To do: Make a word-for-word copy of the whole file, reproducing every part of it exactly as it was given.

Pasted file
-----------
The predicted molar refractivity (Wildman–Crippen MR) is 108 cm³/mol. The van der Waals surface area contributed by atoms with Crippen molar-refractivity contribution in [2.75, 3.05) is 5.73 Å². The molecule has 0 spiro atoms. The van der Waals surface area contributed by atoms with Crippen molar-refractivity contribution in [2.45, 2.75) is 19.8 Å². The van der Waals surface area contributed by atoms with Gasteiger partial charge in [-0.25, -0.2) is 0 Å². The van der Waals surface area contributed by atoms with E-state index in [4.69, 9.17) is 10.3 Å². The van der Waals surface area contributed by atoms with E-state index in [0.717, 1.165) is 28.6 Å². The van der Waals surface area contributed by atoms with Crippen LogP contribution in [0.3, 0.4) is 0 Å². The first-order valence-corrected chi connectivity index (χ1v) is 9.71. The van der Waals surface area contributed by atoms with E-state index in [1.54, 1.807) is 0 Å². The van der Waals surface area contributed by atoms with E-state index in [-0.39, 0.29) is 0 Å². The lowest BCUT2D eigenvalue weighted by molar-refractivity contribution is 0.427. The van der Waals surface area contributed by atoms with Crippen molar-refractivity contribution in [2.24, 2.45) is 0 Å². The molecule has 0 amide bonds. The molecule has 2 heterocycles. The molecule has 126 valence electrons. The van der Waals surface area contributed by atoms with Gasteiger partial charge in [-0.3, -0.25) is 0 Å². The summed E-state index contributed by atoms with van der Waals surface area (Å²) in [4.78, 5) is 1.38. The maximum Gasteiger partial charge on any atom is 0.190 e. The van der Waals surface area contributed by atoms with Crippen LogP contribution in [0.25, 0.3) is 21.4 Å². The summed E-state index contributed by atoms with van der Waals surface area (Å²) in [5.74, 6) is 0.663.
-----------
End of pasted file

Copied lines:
The predicted molar refractivity (Wildman–Crippen MR) is 108 cm³/mol. The van der Waals surface area contributed by atoms with Crippen molar-refractivity contribution in [2.75, 3.05) is 5.73 Å². The molecule has 0 spiro atoms. The van der Waals surface area contributed by atoms with Crippen molar-refractivity contribution in [2.45, 2.75) is 19.8 Å². The van der Waals surface area contributed by atoms with Gasteiger partial charge in [-0.25, -0.2) is 0 Å². The van der Waals surface area contributed by atoms with E-state index in [4.69, 9.17) is 10.3 Å². The van der Waals surface area contributed by atoms with E-state index in [0.717, 1.165) is 28.6 Å². The van der Waals surface area contributed by atoms with Crippen LogP contribution in [0.3, 0.4) is 0 Å². The first-order valence-corrected chi connectivity index (χ1v) is 9.71. The van der Waals surface area contributed by atoms with E-state index in [1.54, 1.807) is 0 Å². The van der Waals surface area contributed by atoms with E-state index in [-0.39, 0.29) is 0 Å². The lowest BCUT2D eigenvalue weighted by molar-refractivity contribution is 0.427. The van der Waals surface area contributed by atoms with Crippen molar-refractivity contribution in [2.24, 2.45) is 0 Å². The molecule has 0 amide bonds. The molecule has 2 heterocycles. The molecule has 126 valence electrons. The van der Waals surface area contributed by atoms with Gasteiger partial charge in [-0.3, -0.25) is 0 Å². The summed E-state index contributed by atoms with van der Waals surface area (Å²) in [4.78, 5) is 1.38. The maximum Gasteiger partial charge on any atom is 0.190 e. The van der Waals surface area contributed by atoms with Crippen LogP contribution in [0.25, 0.3) is 21.4 Å². The summed E-state index contributed by atoms with van der Waals surface area (Å²) in [5.74, 6) is 0.663.